This is attitude

IF AN EGG IS BROKEN BY AN OUTSIDE FORCE..A LIFEENDS.

IF AN EGG BREAKS FROM WITHIN...... .LIFE BEGINS.

GREAT THINGS ALWAYS BEGINFROM WITHIN.



This is attitude

IT'S BETTER TO LOSE YOUREGO TO THE ONE YOU LOVE.

THAN TO LOSE THE ONE YOULOVE ....... BECAUSE OF EGO.



This is attitude

WHYWE HAVE SO MANY TEMPLES, IF GOD IS EVERYWHERE ?

A WISE MAN SAID :

AIR IS EVERYWHERE,

BUT WE STILL NEED A FAN TO FEEL IT .



This is attitude

WHEN YOU TRUST SOMEONE TRUST HIM COMPLETELY WITHOUT

ANY DOUBT....... AT THE END YOU WOULD GET ONE OF THE TWO :

EITHER A LESSON FOR YOUR LIFE OR A VERY GOOD PERSON.



This is attitude

LIFEIS NOT ABOUT THE PEOPLE WHO ACT TRUE TO YOUR FACE ........

IT'S ABOUT THE PEOPLE WHO REMAIN TRUE BEHIND YOUR BACK.



Thisis attitude

SOLDIER:SIR WE ARE SURROUNDED FROM ALL SIDES BY ENEMIES ,

MAJOR : EXCELLENT ! WE CAN ATTACK IN ANY DIRECTION



Thisis attitude

THE WORST IN LIFE IS "ATTACHMENT " IT HURTS

WHEN YOU LOSE IT. THE BEST THING IN LIFE IS " LONELINESS "

BECAUSE IT TEACHES YOU EVERYTHING AND, WHEN

YOU LOSE IT, YOU GET EVERYTHING.


Thisis attitude

“DO NOT PRAISE YOUR OWN FAITH EXCLUSIVELY, SO THAT YOU DISBELIEVE ALL THE REST. IF YOU DO THIS, YOU WILL MISS MUCH GOOD – NAY, YOU WILL MISS THE WHOLE TRUTH OFTH MATTER. GOD THE OMNISCIENT AND OMNIPRESENT CAN NOT BE CONFINED TO ANYONECREED, FOR HE SAYS, ’WHERESOEVER YOU TURN, THERE IS FACE OF GOD.’”

Wednesday, March 10, 2010

Two Fishermen.

One man was an experienced fisherman, and the other was not. Everytime the experienced fisherman caught a big fish, he put it in his ice chest to keep it fresh. Whenever the inexperienced fisherman caught a big fish, he threw it back. The experienced fisherman watched this go on all day and finally got tired of seeing this man waste good fish. "Why do you keep throwing back all the big fish you catch?" he asked. The inexperienced fisherman replied "I only have a small frying pan."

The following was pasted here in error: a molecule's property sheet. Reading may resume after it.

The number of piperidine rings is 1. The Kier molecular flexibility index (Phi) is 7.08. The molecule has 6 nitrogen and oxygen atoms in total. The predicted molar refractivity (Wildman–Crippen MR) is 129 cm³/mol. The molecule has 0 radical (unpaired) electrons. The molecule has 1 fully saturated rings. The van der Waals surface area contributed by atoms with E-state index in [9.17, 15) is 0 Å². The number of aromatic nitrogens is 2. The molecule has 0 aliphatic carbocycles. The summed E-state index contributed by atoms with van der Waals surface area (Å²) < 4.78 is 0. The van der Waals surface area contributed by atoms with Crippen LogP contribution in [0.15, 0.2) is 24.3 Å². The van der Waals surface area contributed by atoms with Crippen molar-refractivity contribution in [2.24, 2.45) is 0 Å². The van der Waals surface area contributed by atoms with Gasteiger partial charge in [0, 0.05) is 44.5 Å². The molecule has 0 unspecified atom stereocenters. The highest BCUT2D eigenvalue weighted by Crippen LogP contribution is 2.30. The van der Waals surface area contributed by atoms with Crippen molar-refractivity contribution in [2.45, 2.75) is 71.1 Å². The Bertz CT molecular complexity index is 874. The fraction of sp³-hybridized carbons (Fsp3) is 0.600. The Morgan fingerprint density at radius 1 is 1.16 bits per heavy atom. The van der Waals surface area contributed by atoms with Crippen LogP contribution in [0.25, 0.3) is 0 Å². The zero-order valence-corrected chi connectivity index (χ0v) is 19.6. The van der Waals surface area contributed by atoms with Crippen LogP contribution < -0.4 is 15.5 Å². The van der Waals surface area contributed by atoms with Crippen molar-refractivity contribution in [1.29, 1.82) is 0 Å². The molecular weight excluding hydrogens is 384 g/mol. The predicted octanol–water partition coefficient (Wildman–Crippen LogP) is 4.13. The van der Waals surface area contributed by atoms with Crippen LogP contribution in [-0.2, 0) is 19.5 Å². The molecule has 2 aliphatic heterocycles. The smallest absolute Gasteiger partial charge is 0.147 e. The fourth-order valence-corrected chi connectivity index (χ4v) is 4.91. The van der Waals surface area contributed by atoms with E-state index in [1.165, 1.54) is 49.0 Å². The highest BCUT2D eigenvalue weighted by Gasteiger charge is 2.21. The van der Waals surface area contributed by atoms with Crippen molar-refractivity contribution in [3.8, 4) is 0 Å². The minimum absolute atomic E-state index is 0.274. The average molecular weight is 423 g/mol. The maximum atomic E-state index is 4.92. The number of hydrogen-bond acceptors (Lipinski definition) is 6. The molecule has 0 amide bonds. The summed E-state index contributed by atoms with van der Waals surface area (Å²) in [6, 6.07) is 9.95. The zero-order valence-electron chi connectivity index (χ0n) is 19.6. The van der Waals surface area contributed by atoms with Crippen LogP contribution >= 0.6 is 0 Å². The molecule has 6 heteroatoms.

Sometimes like the fisherman, we throw back the big plans, big dreams, big jobs, big opportunities that God gives us. Our faith is too small. We laugh at that fisherman who did not figure out that all he needed was a BIGGER FRYING PAN yet how ready are we to increase the SIZE OF OUR FAITH. Whether it's a problem or a possibility, God will never give you anything bigger than you can handle. That means we can confidently walk into anything God brings our way.

GIVE ME OH GODDEEP THOUGHTSHIGH DREAMSFEW WORDSMUCH SILENCETHE NARROW PATHTHE WIDE OUTLOOKTHE END IN PEACE. AMEN.

Lord , I obey willingly

“Truly, to God we belong, and truly to Him we shall return.”
Ghazali woke up early one morning as usual, said his prayers, and then inquired what day it was. His younger brother, replied,”Monday.” At that,Ghazali asked him to bring his white shroud, kissed it, stretched himself full length and said, “Lord, I obey willingly.” And he breathed his last.Underneath his head rest they found the following verse; composed by him, probably, during the night.
"Say to my friends, when they look upon me deadWeeping for me and mourning me in sorrowDo not believe that this corpse you see is myselfIn the name of God, I tell you, it is not I,I am a spirit, and this is naught but fleshIt was my abode and my garment for a time.I am a treasure, by a talisman kept hid,Fashioned of dust, which served me as a shrine,I am a pearl, which has left its shell deserted,I am a bird, and this body was my cageWhence I have now flown forth and it is left as a tokenPraise to God, who hath now set me freeAnd prepared for me my place in the highest of the heavens,Until today I was dead, though alive in your midst.Now I live in truth, with the grave-clothes discarded.Today I hold converse with the saints above,With no veil between, I see God face to face.I look upon Loh-i-Mahfuz* and therein I readWhatever was and is and all that is to be.Let my house fall in ruins, lay my cage in the ground,Cast away the talisman, it is a token no moreLay aside my cloak, it was but my outer garment.Place them all in the grave, let them be forgotten,I have passed on my way and you are left behindYour place of abode was no dwelling place for me.Think not that death is death, nay, it is life,A life that surpasses all we could dream of here,While in this world, here we are granted sleep,Death is but sleep, sleep that shall be prolongedBe not frightened when death draweth near,It is but the departure for this blessed homeThink of the mercy and love of your Lord,Give thanks for His Grace and come without fear.What I am now, even so shall you beFor I know that you are even as I amThe souls of all men come forth from GodThe bodies of all are compounded alikeGood and evil, alike it was oursI give you now a message of good cheerMay God’s peace and joy for evermore be yours.
"